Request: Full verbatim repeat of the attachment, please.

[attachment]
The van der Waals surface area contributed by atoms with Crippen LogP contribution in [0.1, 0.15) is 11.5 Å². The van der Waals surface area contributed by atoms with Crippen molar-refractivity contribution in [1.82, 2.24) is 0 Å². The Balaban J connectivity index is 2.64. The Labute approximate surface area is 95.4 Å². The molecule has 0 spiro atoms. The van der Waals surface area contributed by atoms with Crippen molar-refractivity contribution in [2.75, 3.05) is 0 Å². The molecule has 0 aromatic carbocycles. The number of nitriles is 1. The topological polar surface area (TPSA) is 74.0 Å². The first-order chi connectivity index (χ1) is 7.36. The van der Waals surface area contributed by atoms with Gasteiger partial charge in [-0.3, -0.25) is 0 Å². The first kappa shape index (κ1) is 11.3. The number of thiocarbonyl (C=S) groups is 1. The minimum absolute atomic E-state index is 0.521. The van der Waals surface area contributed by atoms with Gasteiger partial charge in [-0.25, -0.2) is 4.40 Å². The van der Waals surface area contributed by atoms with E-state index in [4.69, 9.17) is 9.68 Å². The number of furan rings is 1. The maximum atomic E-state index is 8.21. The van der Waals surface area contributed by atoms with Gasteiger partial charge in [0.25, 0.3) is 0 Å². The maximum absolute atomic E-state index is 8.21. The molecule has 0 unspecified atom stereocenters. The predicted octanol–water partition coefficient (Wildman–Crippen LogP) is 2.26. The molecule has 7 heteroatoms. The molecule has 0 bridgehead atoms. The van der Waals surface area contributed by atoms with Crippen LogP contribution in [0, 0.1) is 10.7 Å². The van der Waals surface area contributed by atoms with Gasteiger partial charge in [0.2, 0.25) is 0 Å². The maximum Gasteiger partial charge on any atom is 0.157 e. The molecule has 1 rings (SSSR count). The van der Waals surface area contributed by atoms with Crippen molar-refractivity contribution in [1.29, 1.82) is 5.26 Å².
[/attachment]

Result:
The van der Waals surface area contributed by atoms with Crippen LogP contribution in [0.1, 0.15) is 11.5 Å². The van der Waals surface area contributed by atoms with Crippen molar-refractivity contribution in [1.82, 2.24) is 0 Å². The Balaban J connectivity index is 2.64. The Labute approximate surface area is 95.4 Å². The molecule has 0 spiro atoms. The van der Waals surface area contributed by atoms with Crippen molar-refractivity contribution in [2.75, 3.05) is 0 Å². The molecule has 0 aromatic carbocycles. The number of nitriles is 1. The topological polar surface area (TPSA) is 74.0 Å². The first-order chi connectivity index (χ1) is 7.36. The van der Waals surface area contributed by atoms with Gasteiger partial charge in [-0.3, -0.25) is 0 Å². The first kappa shape index (κ1) is 11.3. The number of thiocarbonyl (C=S) groups is 1. The minimum absolute atomic E-state index is 0.521. The van der Waals surface area contributed by atoms with Gasteiger partial charge in [-0.25, -0.2) is 4.40 Å². The van der Waals surface area contributed by atoms with E-state index in [4.69, 9.17) is 9.68 Å². The number of furan rings is 1. The maximum atomic E-state index is 8.21. The van der Waals surface area contributed by atoms with Gasteiger partial charge in [0.25, 0.3) is 0 Å². The maximum absolute atomic E-state index is 8.21. The molecule has 0 unspecified atom stereocenters. The predicted octanol–water partition coefficient (Wildman–Crippen LogP) is 2.26. The molecule has 7 heteroatoms. The molecule has 0 bridgehead atoms. The van der Waals surface area contributed by atoms with Crippen LogP contribution in [0, 0.1) is 10.7 Å². The van der Waals surface area contributed by atoms with Gasteiger partial charge in [0.2, 0.25) is 0 Å². The maximum Gasteiger partial charge on any atom is 0.157 e. The molecule has 1 rings (SSSR count). The van der Waals surface area contributed by atoms with Crippen molar-refractivity contribution in [1.29, 1.82) is 5.26 Å².